• Expediting Consular Processing: To expedite a case which is at the consulate, you will need to send an email directly to the US consulate and provide the Consular Case Number, which is what you received from NVC, and ask the consulate to process the interview for your family member as soon as possible. Many consulates, thankfully, do accept such expedite requests. The same limitation for non-immediate relatives applies as described above. The current default consulate for processing immigrant visas for Ukrainian nationals (e.g. the US consulate which now replaces the consulate in Kyiv) is the U.S. consulate in Frankfurt, Germany. If you had an immigrant visa (green-card) case which has now been interrupted due to the closure of the U.S. Consulate in Kyiv, you should contact the U.S. Consulate in Frankfurt, Germany via this email: [email protected].
  • Expediting Asylum Interview or Decision: To expedite your asylum interview or decision, you will need to email directly to the asylum office. The asylum offices’ email addresses can be found via this link: https://egov.uscis.gov/office-locator/#/asy. You will need to click on your state, and then click on the link of the asylum office to see their email address. When you email the asylum office, make sure to include the A#, DOB, full name of the applicant, and current address. Attach any documents you may have to support the urgency and write explanation and request in the text of your email.

The second question is – what should Ukrainians do after they enter the US and what are the options for those Ukrainians who are currently in the United States. Other than providing them with financial support and accommodations, the immigration options here are as follows:

1) TEMPORARY PROTECTED STATUS aka TPS. Ukraine has been designated as a TPS country for 18 months and applications can be filed as of 4/19/2022. Previously, the designation was applicable only to those who entered the US before 3/1/2022. Now, the DHS published the rule and extended the date of entry to 4/11/2022. This means that all Ukrainian citizens, who were in the US as of 4/11/2022, will be able to apply for TPS. The applications can be filed starting from 4/19/2022. This will allow Ukrainian citizens to remain and work in the United States. TPS holder can also get a permission to travel in and out of the country. TPS can be extended as long as the designation is renewed. As a way of example, nationals of some countries have been under temporary protected status for many years, including Syrians (since 2012), Haiti (since 2011), Nicaragua (1999), Venezuela (2021), Yemen (2015), Honduras (1999) Nepal (2015) and so one. You get the point. TPS status will likely be extended for many years. Additionally, it is likely that the DHS will “re-designate” the TPS, to allow those Ukrainians who entered the United States after March 1, 2022 to also apply for TPS.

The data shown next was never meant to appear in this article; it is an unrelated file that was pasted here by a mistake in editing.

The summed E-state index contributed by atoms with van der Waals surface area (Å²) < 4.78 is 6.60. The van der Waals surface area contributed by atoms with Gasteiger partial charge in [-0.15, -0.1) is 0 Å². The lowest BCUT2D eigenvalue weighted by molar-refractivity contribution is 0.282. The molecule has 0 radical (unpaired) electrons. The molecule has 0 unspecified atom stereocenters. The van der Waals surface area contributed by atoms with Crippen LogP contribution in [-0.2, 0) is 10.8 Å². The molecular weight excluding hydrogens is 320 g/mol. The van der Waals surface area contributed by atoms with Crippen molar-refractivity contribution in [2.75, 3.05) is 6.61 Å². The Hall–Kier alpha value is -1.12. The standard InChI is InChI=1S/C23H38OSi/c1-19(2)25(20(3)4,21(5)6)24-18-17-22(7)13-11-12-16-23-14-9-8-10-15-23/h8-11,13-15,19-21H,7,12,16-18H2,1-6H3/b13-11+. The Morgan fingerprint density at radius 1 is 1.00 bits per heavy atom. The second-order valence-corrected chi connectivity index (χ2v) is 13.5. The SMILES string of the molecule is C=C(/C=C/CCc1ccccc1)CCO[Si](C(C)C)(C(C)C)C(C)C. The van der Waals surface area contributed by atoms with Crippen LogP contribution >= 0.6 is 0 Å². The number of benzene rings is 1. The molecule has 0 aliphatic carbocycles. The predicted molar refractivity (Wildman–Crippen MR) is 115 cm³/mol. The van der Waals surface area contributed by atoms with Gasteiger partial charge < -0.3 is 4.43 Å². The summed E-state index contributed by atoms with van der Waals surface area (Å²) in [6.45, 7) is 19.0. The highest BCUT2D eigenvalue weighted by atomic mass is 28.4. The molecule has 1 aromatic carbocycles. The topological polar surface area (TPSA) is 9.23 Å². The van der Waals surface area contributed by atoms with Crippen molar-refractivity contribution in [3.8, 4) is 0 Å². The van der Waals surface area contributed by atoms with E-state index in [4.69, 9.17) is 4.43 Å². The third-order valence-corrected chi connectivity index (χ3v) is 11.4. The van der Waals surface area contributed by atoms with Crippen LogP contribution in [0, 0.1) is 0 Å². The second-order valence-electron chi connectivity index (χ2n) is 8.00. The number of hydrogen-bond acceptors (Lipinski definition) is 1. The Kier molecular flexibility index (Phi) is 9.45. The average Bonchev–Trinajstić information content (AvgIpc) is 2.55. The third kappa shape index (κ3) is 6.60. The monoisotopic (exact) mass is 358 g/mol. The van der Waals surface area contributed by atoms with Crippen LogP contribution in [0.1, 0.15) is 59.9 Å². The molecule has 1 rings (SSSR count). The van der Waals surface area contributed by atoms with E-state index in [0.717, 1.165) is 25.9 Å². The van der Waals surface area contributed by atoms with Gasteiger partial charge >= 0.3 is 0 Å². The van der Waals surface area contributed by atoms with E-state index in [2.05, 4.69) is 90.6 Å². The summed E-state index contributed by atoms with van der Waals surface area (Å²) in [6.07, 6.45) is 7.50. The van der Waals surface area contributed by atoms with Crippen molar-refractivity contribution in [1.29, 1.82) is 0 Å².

To apply for TPS, applicant must complete the USCIS Form I-821. You can file an application for work permit along with the application for TPS by filing the Form I-765. Finally, if you would like to travel outside of the United States, for example to Poland to visit your relatives, you can also request an Advance Parole by filing Form I-131. There are filing fees associated with each of these applications. But all of these fees can be waived if the applicant can demonstrate financial inability to pay. A fee waiver request form is Form I-912. Furthermore, all of these applications can be also expedited for urgent humanitarian reasons, severe financial loss and US national interest. Click here for the USCIS page describing the requirements and criteria for placing an expedite request.